When I first looked up the WTA rankings this week, I thought I had pulled up an old link.
After all, it's 2010. How could Serena and Venus Williams be ranked No. 1 and No. 2 in the world? I thought that shipped sailed a long time ago.
And yet, through all of the off-court difficulties, the injuries and simply growing older in a young person's sport, heading into the French Open, once again, the Williams sisters are the top two seeds.
Déjà vu all over again? Well, not really.
The last time the Williams sisters were 1-2 heading into a Grand Slam was at Roland Garros seven years ago, when the two had played each other in the previous four Slam finals. Back then there was no question they were the top two players in the world. This go-round there ain't nothing but questions. The small cracks we saw in their armor back when they routinely entered Slams as the top two seeds are now gaping holes, and though they have won nine Slams between them since the 2003 French, no one has thought of them as dominant in some time.
True, they are on top of the season's leaderboard in prize money and fastest serves, and they are a combined 50-7 in singles and doubles. But they have only three singles titles between them, and Serena hasn't played in a singles final since winning the Australian Open in January.
So even though they had a strong showing in Madrid (Venus made it to the finals and the two won doubles), would it be that big of an upset if neither makes it to the second week in Paris? Given their current rankings, have they climbed back or has the field simply fallen behind?
"It's a combination of both," suggested tennis analyst Mary Carillo. "So many top players have been absent from the tour of late or they've been slumping. Ana Ivanovic seems to be picking her way back slowly, Jelena Jankovic too but Maria Sharapova's injuries have really hurt, and Kim Clijsters going out is a blow. It's hard to think of Svetlana Kuznetsova as the defending French Open champion when she's only won a fistful of matches all year. So even though Serena hasn't played much, her No. 1 spot makes sense and Venus' ranking, especially these days, is appropriate as well."
In addition to Sharapova, Kuznetsova and Clijsters, former top-ranked players battling injuries this season include Dinara Safina and four-time French champ Justine Henin. If the field is healthy, are the Williams sisters sitting on top again?
"You can only beat who you play," said ESPN tennis analyst Patrick McEnroe. "Certainly not having to face some of the better talent out there helps anyone, but when you look at how much they are winning again, you have to think they are getting back to the Williams sisters of old, which is good to see.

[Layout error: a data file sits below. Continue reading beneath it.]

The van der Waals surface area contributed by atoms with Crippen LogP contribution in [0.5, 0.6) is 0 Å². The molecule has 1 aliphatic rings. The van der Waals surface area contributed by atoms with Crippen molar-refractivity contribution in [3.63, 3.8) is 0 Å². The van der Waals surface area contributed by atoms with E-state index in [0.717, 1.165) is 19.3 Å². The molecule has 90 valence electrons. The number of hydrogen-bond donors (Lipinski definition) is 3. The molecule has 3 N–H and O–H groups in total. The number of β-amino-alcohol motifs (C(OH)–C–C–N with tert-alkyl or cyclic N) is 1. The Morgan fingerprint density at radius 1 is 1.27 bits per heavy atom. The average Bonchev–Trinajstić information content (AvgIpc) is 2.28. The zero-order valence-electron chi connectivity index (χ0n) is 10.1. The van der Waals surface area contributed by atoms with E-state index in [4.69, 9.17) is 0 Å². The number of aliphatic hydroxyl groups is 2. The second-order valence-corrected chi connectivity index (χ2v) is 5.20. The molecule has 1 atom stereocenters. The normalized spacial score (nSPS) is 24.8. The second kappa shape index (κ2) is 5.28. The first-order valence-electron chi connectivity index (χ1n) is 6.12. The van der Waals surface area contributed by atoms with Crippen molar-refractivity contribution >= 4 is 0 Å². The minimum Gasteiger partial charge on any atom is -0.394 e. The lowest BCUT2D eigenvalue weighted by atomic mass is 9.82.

"And it's a testament to their talent and commitment to tennis. They are often criticized for not being as focused or playing in as many tournaments as some people would like. But at this point in their career, to climb back to the top of the rankings that's impressive."
Certainly the Tennis Channel's Justin Gimelstob is convinced of their return.
"They are definitely back," said Gimelstob. "They are the most talented and dominating women in the world when healthy."
I've always loved the Williams sisters' story, and the coming weeks certainly have the makings of another historic chapter.
And while clay is not their best surface (neither has been back to the French final since they met in 2002), I hope they have a deep run to prove their ascension back to the top is not courtesy of a point system the world mocked when someone other than a Williams was No. 1 back in their heyday. Their place in history is secure. Still, these next two weeks will show whether their place in the present is as well, whether the current rankings are more about their strength or a weakened field.
The top two seeds should be favorites, not byproducts of a point system. I don't want a champion who quietly sneaks in through the back. I want one who kicks down the front door and belts "I am here," daring someone to try to take her place.
I'd especially like to see a statement from Venus, who has been bounced in the third round of the French four of the past five years and hasn't won a Slam since 2008. Depending on Serena's results, a win in Paris could move Venus up to No. 1 for the first time in eight years.
And it would quiet whispers.
"It's almost as if she's gotten to No. 2 by default," McEnroe said. "Serena's winning Slams again, but Venus hasn't moved that far away from the pack. A good run from her here will make the rest of the year very, very interesting."
LZ Granderson is a senior writer for ESPN The Magazine and a regular contributor to ESPN.com. He can be reached at firstname.lastname@example.org.